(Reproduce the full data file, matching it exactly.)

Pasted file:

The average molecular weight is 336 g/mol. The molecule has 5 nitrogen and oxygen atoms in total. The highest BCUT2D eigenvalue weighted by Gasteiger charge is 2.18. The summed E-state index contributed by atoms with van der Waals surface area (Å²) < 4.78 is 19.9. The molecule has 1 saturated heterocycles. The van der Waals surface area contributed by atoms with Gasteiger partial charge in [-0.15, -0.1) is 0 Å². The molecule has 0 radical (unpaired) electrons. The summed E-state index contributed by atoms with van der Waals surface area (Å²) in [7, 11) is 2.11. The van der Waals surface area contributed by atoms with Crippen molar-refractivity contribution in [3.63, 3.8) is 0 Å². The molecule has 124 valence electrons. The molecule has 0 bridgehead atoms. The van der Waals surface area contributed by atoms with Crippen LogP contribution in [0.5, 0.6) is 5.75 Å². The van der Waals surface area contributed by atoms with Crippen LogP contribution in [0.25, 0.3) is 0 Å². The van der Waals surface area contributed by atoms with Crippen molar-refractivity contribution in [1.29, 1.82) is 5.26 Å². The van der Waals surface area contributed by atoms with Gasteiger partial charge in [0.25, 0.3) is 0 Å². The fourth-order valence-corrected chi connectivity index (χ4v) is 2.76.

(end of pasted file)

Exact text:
The average molecular weight is 336 g/mol. The molecule has 5 nitrogen and oxygen atoms in total. The highest BCUT2D eigenvalue weighted by Gasteiger charge is 2.18. The summed E-state index contributed by atoms with van der Waals surface area (Å²) < 4.78 is 19.9. The molecule has 1 saturated heterocycles. The van der Waals surface area contributed by atoms with Gasteiger partial charge in [-0.15, -0.1) is 0 Å². The molecule has 0 radical (unpaired) electrons. The summed E-state index contributed by atoms with van der Waals surface area (Å²) in [7, 11) is 2.11. The van der Waals surface area contributed by atoms with Crippen molar-refractivity contribution in [3.63, 3.8) is 0 Å². The molecule has 124 valence electrons. The molecule has 0 bridgehead atoms. The van der Waals surface area contributed by atoms with Crippen LogP contribution in [0.5, 0.6) is 5.75 Å². The van der Waals surface area contributed by atoms with Crippen LogP contribution in [0.25, 0.3) is 0 Å². The van der Waals surface area contributed by atoms with Crippen molar-refractivity contribution in [1.29, 1.82) is 5.26 Å². The van der Waals surface area contributed by atoms with Gasteiger partial charge in [0.25, 0.3) is 0 Å². The fourth-order valence-corrected chi connectivity index (χ4v) is 2.76.